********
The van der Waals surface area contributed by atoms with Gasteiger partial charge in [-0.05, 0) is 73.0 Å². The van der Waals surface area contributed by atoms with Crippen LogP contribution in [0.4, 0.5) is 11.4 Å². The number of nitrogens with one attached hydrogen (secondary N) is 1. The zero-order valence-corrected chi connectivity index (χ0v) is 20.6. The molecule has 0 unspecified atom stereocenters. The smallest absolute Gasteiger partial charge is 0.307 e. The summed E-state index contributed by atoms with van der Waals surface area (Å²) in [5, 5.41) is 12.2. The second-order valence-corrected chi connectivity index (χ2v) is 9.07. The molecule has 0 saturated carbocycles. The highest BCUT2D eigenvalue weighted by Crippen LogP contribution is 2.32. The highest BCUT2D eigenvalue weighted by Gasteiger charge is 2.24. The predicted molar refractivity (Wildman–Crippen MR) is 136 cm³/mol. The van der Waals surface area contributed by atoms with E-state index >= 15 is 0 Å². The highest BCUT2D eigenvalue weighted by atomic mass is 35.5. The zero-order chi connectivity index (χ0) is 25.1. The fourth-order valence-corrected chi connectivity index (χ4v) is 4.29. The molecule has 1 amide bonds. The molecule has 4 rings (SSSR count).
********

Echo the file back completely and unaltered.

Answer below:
The van der Waals surface area contributed by atoms with Gasteiger partial charge in [-0.05, 0) is 73.0 Å². The van der Waals surface area contributed by atoms with Crippen LogP contribution in [0.4, 0.5) is 11.4 Å². The number of nitrogens with one attached hydrogen (secondary N) is 1. The zero-order valence-corrected chi connectivity index (χ0v) is 20.6. The molecule has 0 unspecified atom stereocenters. The smallest absolute Gasteiger partial charge is 0.307 e. The summed E-state index contributed by atoms with van der Waals surface area (Å²) in [5, 5.41) is 12.2. The second-order valence-corrected chi connectivity index (χ2v) is 9.07. The molecule has 0 saturated carbocycles. The highest BCUT2D eigenvalue weighted by Crippen LogP contribution is 2.32. The highest BCUT2D eigenvalue weighted by Gasteiger charge is 2.24. The predicted molar refractivity (Wildman–Crippen MR) is 136 cm³/mol. The van der Waals surface area contributed by atoms with E-state index >= 15 is 0 Å². The highest BCUT2D eigenvalue weighted by atomic mass is 35.5. The zero-order chi connectivity index (χ0) is 25.1. The fourth-order valence-corrected chi connectivity index (χ4v) is 4.29. The molecule has 1 amide bonds. The molecule has 4 rings (SSSR count).